If there’s one genre of film where women tend to prevail, it is undoubtedly, and somewhat ironically, horror.
From Halloween‘s Laurie Strode to Resident Evil‘s Alice Parks, horror movies are full of women who manage to outmaneuver and outsmart their attackers. Whether they save themselves or need to be rescued, when it comes to horror, women are survivors.
Women, of course, are typically more vulnerable than men. Female protagonists give us something a little extra to root for. Unlike men, who can resort to brute strength, women have to rely on their wits and, often, a weapon or two. But we don’t mind because it’s fun to cheer them on as they weave and dodge , hiding in closets or climbing out of windows to get away from their villains.
There’s an obvious reason why women survive horror movies, of course. They are typically produced by men. Men who want to see women survive. At least, some of the women, anyway.
Because, let’s face it, there are two groups of women who are far less likely to make it to the end of a good horror movie: the slut and the snarky friend. First off, the slut–er–promiscuous girls don’t fare well because of the sin factor. (See Randy’s Rules for Surviving a Horror Film.) Some late 70s/early 80s attempt to scare kids away from premarital sex? Perhaps. But mostly I think it’s a way to create an obvious distinction between the friends that don’t make it and the survivor. Or survivors, in the rare case that there are more than one. As for the snarky friend? Who doesn’t love seeing the girl with all the biting one-liners take a knife to the throat? There’s a certain level of satisfaction in it.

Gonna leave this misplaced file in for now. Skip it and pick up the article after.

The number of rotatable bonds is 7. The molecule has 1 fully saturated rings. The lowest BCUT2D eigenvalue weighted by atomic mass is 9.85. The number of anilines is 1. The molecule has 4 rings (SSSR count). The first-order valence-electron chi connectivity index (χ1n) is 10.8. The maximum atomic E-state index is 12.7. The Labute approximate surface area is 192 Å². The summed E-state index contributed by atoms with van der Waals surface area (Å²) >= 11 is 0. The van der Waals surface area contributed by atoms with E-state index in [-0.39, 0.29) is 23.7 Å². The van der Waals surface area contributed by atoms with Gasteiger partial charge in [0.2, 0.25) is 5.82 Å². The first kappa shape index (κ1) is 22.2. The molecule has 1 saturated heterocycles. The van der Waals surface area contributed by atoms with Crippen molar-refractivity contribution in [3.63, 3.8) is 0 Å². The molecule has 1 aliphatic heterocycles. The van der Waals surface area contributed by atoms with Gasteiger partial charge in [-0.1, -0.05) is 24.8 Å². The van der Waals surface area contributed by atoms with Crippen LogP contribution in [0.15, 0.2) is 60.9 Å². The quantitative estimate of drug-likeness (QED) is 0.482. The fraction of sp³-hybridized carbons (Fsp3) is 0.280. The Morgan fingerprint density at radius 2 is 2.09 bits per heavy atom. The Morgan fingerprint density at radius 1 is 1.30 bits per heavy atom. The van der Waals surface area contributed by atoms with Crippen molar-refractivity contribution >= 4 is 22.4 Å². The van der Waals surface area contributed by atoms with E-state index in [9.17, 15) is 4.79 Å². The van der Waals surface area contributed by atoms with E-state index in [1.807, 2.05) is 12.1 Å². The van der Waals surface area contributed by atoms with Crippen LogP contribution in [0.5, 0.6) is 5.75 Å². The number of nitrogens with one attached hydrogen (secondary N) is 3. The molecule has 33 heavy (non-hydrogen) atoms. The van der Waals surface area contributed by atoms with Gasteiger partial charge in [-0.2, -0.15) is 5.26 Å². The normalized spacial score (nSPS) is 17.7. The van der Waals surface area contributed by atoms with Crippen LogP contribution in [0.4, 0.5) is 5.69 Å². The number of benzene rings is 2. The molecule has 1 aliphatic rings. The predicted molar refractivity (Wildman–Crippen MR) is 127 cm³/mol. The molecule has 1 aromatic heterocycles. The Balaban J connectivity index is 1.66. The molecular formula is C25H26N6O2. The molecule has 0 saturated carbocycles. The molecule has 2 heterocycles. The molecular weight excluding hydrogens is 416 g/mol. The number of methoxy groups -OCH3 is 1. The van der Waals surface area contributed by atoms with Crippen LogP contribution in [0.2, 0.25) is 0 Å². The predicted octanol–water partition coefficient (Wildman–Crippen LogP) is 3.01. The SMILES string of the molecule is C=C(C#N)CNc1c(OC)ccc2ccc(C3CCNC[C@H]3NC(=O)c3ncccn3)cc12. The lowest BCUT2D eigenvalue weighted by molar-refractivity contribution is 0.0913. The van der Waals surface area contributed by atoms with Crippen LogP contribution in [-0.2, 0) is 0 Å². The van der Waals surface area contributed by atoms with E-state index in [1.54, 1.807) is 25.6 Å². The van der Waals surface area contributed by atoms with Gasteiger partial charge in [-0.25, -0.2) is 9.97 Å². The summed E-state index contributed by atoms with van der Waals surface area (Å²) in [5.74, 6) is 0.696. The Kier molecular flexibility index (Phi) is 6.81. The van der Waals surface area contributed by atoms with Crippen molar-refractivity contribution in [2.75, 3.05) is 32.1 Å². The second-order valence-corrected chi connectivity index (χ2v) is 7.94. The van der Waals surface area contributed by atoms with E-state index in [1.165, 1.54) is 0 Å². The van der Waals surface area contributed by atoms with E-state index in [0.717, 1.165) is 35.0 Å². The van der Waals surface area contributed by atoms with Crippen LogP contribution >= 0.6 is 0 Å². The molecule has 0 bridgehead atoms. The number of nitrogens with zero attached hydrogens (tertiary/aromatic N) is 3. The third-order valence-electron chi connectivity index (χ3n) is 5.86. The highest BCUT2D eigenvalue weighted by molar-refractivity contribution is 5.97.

The heroine of a horror movie is expected to be innocent, virginal. Free from overt sin. It is her purity that makes her vulnerable. Her chastity that gives her the strength to overcome. It also helps her to become what she really is in the end: a symbol of hope. Hope that no matter what horrors have come, the sun will rise in the morning. Life will go on.
Much is made of the sexual status (or, really the lack thereof) of Laurie Strode in Halloween. Likewise for Sidney Prescott in Scream. At least, until the third act when she becomes the first non-virgin heroine to survive.
Of course, all of this applies to films where there is a sole survivor (Alien, Halloween, Friday the 13th, The Texas Chainsaw Massacre) or a small group (Scream, I Know What You Did Last Summer).
There’s another class of horror films, too, where women survive for a completely different reason: the family is under attack.
We’ve seen this scenario play out in The Exorcist, Poltergeist, Insidious, The Conjuring, The Shining…
Women survive those horror movies because they HAVE to. They are mothers. There is much, much more at stake. You’re not just attacking some teenage babysitter by taunting her from inside the house. You’re threatening children. And that mama bear instinct is strong. There is nothing that will come between a woman and her children. Not an axe-murderer or the evilest of evil spirits.
Of course, women don’t survive every horror movie. There are some notable exceptions, like The Strangers. But when it comes to horror, if a good guy is going to defeat the bad guy, the good guy is more often than not going to be a woman.